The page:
We have made significant progress in our nation, and while there is still work to do, we cannot let these intolerant and hateful views hold us back. This is a uniquely fractured time in our nation’s history, not our worst but far from our best, and it is only together that we will rebuild the trust we seem to have lost in each other.

We must work to lead our nation forward. In the future, I hope Steve King takes the opportunity to join us.
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 7 days ago '17        #3
TaxStoneCooked 92 heat pts92
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Now if only Blue Lives Matter or America's Muslim community came out and did this.


Last edited by TaxStoneCooked; 01-12-2019 at 10:56 AM..
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 7 days ago '18        #4
Penetration 181 heat pts181
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You went from a gay troll to gay trump troll ^^ #incelsofboxden

 7 days ago '17        #5
TaxStoneCooked 92 heat pts92
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 Penetration said
You went from a gay troll to gay trump troll ^^ #incelsofboxden
You snatched an old ladys purse. And had your mugshot posted. Please go away.
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 7 days ago '17        #6
Naga Sadow 18 heat pts18
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Black people have known this for years and now this Sambo wants to speak out? He still voted for, supports, and stands with those same bigots so he can save all that talk.

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 7 days ago '16        #7
Aztlan 82 heat pts82
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I was with him till that shot at Farrakhan.
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 7 days ago '17        #8
Ifeellikekobe 96 heat pts96
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Well thanks Tim

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 7 days ago '08        #9
stlcardinals19 32 heat pts32
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After Sen. Tim Scott (R-SC) penned an op-ed on Friday blasting Rep. Steve King’s (R-IA) comments about white nationalism, Scott stopped short of calling King racist in an interview on Fox News and said the congressman should not resign.


“I don’t think he should resign. His voters have elected him. He has, without any question, the power of his office. I think what should happen, however, is he should take a step back from the damage he’s doing to the country and frankly to our party,” Scott told Fox News’ Neil Cavuto.

Cavuto followed up and asked Scott if King is racist.

“I don’t know him well enough to know what the intentions of his heart really are, to be honest with you. But I can tell you his comments are polarizing at least, and frankly I find them offensive,” Scott replied.

Later in the interview, Cavuto asked how Republicans should address King’s statements if he won’t step down. Scott did not have a solution in mind.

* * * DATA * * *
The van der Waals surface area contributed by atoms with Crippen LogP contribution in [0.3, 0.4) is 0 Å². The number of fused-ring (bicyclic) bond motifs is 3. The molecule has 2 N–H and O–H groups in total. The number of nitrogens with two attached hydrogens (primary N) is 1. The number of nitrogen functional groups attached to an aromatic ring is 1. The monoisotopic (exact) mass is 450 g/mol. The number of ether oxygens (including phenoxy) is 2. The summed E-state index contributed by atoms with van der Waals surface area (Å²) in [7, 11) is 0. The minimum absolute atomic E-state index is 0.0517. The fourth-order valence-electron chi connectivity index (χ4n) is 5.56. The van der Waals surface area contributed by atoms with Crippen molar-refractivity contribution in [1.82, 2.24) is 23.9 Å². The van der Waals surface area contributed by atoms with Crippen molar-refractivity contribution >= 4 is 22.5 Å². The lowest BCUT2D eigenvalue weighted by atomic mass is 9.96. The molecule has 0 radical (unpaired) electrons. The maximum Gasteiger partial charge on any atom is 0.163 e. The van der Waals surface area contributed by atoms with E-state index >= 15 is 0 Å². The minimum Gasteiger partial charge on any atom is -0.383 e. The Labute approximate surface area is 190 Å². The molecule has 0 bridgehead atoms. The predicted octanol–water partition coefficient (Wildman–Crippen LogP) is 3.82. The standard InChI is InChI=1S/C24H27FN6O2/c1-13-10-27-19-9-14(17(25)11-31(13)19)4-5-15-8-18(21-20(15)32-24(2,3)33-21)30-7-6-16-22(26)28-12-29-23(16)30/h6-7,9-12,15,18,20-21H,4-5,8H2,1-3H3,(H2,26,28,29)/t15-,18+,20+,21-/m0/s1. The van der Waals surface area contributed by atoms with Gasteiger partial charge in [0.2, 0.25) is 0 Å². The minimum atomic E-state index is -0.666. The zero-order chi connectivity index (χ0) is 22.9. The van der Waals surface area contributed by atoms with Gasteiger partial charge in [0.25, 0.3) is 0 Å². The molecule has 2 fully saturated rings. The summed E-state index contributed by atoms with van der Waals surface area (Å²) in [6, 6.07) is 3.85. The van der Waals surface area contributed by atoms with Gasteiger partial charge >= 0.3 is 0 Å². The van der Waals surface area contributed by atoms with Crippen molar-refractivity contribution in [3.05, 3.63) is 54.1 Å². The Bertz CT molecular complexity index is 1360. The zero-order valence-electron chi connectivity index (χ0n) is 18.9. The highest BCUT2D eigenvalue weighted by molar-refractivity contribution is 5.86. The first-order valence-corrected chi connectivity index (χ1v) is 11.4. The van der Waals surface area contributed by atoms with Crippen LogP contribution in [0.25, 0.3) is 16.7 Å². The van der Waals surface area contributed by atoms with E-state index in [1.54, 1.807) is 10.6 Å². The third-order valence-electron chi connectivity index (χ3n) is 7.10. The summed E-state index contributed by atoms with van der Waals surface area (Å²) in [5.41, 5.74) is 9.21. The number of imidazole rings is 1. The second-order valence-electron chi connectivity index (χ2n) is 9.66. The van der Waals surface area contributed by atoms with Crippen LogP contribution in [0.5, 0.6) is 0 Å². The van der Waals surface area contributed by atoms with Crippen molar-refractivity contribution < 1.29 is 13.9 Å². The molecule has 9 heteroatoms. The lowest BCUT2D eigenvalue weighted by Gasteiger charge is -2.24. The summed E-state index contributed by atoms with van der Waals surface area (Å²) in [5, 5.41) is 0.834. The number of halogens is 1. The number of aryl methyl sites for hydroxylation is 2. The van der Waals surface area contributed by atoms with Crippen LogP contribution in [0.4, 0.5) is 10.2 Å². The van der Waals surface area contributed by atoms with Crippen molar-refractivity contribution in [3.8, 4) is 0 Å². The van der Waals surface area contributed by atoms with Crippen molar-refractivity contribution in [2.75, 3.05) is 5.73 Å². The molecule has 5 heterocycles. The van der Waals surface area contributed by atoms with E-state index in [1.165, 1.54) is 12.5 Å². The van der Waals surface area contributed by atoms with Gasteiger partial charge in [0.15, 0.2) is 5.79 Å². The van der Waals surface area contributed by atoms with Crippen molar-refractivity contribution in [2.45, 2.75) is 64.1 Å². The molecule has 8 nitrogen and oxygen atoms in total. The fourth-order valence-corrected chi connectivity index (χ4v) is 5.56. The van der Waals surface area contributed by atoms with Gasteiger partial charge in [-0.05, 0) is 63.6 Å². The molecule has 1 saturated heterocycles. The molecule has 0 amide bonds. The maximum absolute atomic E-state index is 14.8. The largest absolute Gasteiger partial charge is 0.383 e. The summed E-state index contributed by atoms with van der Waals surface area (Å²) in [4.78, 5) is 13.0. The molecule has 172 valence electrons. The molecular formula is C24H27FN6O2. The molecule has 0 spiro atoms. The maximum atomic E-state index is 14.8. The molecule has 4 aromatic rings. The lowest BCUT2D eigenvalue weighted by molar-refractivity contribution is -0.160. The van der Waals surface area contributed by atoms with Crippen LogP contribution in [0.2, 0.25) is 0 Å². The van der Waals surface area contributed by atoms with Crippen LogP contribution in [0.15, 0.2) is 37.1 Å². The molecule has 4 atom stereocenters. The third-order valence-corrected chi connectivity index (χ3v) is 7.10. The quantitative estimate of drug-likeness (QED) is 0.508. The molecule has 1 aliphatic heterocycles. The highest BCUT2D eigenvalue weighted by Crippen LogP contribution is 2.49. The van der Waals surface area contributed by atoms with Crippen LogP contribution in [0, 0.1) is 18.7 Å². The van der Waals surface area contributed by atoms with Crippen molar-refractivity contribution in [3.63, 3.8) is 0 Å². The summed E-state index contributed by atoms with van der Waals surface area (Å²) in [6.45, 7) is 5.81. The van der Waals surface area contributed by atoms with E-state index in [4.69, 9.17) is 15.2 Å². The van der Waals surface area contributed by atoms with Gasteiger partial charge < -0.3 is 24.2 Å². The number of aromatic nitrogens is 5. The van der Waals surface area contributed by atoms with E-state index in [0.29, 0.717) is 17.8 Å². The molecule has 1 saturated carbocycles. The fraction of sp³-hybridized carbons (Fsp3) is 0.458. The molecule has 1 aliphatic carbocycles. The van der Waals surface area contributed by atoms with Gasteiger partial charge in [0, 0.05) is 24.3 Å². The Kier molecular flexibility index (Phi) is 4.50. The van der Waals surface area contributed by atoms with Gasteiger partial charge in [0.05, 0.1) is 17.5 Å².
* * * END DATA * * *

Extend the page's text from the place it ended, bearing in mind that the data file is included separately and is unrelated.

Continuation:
“I don’t know how we play that out. Frankly, people have the right to say what they want to say. We have the right to respond to what they say. His voters elected him, and I have to respect the fact that the voters saw something beyond his comments that was worthy of public service,” Scott told Cavuto.



[pic - click to view]



Last edited by stlcardinals19; 01-12-2019 at 11:16 AM..
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 7 days ago '17        #10
ddy807 8 heat pts
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 7 days ago '17        #11
TheLastNonEarth 96 heat pts96
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 stlcardinals19 said



[pic - click to view]




[pic - click to view]



Tim Scott is like that hood grandma who's the last person to acknowledge that yes, her 'granbaby' man-man is a gun toting d-boy... who shoots people.

n*gga has had like 4000 wake-up calls and counting but still ends every criticism like this. He did the same for the ....once f!ghting for the racist cause of gerrymandering.

Tim Scott, everytime:

I don't know this klansmans heart, but our party's appointment of him to this position is a bad look..and it's why we're called racist, while we're not...



Let me let you in on a lil secret Timmy, and @ ..in the case of the latter I know that you already know the playbook since you follow it on BX

Republicans use double speak, code, and borderline racist insinuations to conceal their intentions. Most importantly, they have non racist justificationss for every policy with racial implications.

Immigration policy?
Private face:
Sure it's in alignment with the openly racist WS movement, a not so fringe part of our party....

Public Face:
but can anyone argue with safety and border security?


Programs for minorities? Private Face
Fvck those people. We're going to act like everyone started on an even playing field.

Public face:
What are liberals implying with increased minority business grants? That blacks CAN'T make it on their own? That's racist.


Syrian refugees?
Private face:
I don't care if we caused it. Keep murrica less brown!
Public face:
Aren't people concerned about the security of our nation? Some people involved in this refugee crisis (that we started) are anti-American (because we just bombed them) and can damage our country.... (like we just damaged their's)


Last edited by TheLastNonEarth; 01-12-2019 at 02:42 PM..
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 6 days ago '18        #12
Sandyy 5 heat pts
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Never hear him say anything when he running tho

Then its "lets focus on the issues" and "all republicans not racist". Shill.
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 6 days ago '13        #13
jae dub 336 4 heat pts
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"Black Republicans often make an unspoken bargain with their party: Don't talk about race/racism, and when and if you do, make it about Democrats and liberals. Mention Al Sharpton and Louis Farrakhan, and something about Democrats taking African-American voters for granted.

But never, ever, call out the GOP.

There is another part of that bargain: If, in fact, there are ever any questions about why there are so few black Republican elected officials, be ready to be part of that small list as a sign of progress."